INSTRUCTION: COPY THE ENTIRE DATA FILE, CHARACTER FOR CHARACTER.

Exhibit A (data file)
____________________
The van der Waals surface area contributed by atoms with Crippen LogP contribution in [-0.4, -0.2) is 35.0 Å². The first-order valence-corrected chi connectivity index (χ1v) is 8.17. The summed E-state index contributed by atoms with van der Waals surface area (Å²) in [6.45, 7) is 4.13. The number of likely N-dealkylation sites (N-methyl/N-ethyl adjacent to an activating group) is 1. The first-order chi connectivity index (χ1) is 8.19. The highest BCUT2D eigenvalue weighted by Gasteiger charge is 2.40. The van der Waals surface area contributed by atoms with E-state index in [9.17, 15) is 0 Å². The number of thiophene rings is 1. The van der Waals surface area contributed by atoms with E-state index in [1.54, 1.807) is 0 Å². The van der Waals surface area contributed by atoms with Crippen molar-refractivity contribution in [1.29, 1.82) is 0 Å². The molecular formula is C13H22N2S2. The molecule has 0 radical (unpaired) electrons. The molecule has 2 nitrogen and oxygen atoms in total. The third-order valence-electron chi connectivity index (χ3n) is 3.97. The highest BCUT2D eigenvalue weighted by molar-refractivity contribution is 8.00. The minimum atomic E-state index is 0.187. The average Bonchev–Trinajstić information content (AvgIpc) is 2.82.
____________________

The van der Waals surface area contributed by atoms with Crippen LogP contribution in [-0.4, -0.2) is 35.0 Å². The first-order valence-corrected chi connectivity index (χ1v) is 8.17. The summed E-state index contributed by atoms with van der Waals surface area (Å²) in [6.45, 7) is 4.13. The number of likely N-dealkylation sites (N-methyl/N-ethyl adjacent to an activating group) is 1. The first-order chi connectivity index (χ1) is 8.19. The highest BCUT2D eigenvalue weighted by Gasteiger charge is 2.40. The van der Waals surface area contributed by atoms with E-state index in [9.17, 15) is 0 Å². The number of thiophene rings is 1. The van der Waals surface area contributed by atoms with E-state index in [1.54, 1.807) is 0 Å². The van der Waals surface area contributed by atoms with Crippen molar-refractivity contribution in [1.29, 1.82) is 0 Å². The molecular formula is C13H22N2S2. The molecule has 0 radical (unpaired) electrons. The molecule has 2 nitrogen and oxygen atoms in total. The third-order valence-electron chi connectivity index (χ3n) is 3.97. The highest BCUT2D eigenvalue weighted by molar-refractivity contribution is 8.00. The minimum atomic E-state index is 0.187. The average Bonchev–Trinajstić information content (AvgIpc) is 2.82.